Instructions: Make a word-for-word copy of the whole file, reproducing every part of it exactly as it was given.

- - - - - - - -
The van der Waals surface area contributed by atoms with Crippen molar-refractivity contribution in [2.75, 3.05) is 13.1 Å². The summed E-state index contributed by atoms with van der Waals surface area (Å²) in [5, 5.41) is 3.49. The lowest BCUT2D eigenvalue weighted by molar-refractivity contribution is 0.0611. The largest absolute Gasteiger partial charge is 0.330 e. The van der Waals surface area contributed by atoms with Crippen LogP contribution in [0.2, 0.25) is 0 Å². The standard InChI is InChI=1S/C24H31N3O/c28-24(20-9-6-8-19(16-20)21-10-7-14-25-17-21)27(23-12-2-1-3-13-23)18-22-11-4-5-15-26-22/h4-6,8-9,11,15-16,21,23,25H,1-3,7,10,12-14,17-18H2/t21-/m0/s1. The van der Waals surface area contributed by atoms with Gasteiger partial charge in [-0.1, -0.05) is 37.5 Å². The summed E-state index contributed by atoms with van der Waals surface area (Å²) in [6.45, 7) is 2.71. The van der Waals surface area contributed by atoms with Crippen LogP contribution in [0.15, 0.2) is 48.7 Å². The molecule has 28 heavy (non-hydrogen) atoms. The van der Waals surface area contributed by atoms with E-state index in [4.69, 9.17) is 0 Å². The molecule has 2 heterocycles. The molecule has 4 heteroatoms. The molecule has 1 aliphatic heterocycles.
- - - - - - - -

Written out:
The van der Waals surface area contributed by atoms with Crippen molar-refractivity contribution in [2.75, 3.05) is 13.1 Å². The summed E-state index contributed by atoms with van der Waals surface area (Å²) in [5, 5.41) is 3.49. The lowest BCUT2D eigenvalue weighted by molar-refractivity contribution is 0.0611. The largest absolute Gasteiger partial charge is 0.330 e. The van der Waals surface area contributed by atoms with Crippen LogP contribution in [0.2, 0.25) is 0 Å². The standard InChI is InChI=1S/C24H31N3O/c28-24(20-9-6-8-19(16-20)21-10-7-14-25-17-21)27(23-12-2-1-3-13-23)18-22-11-4-5-15-26-22/h4-6,8-9,11,15-16,21,23,25H,1-3,7,10,12-14,17-18H2/t21-/m0/s1. The van der Waals surface area contributed by atoms with Gasteiger partial charge in [-0.1, -0.05) is 37.5 Å². The summed E-state index contributed by atoms with van der Waals surface area (Å²) in [6.45, 7) is 2.71. The van der Waals surface area contributed by atoms with Crippen LogP contribution in [0.15, 0.2) is 48.7 Å². The molecule has 28 heavy (non-hydrogen) atoms. The van der Waals surface area contributed by atoms with E-state index in [4.69, 9.17) is 0 Å². The molecule has 2 heterocycles. The molecule has 4 heteroatoms. The molecule has 1 aliphatic heterocycles.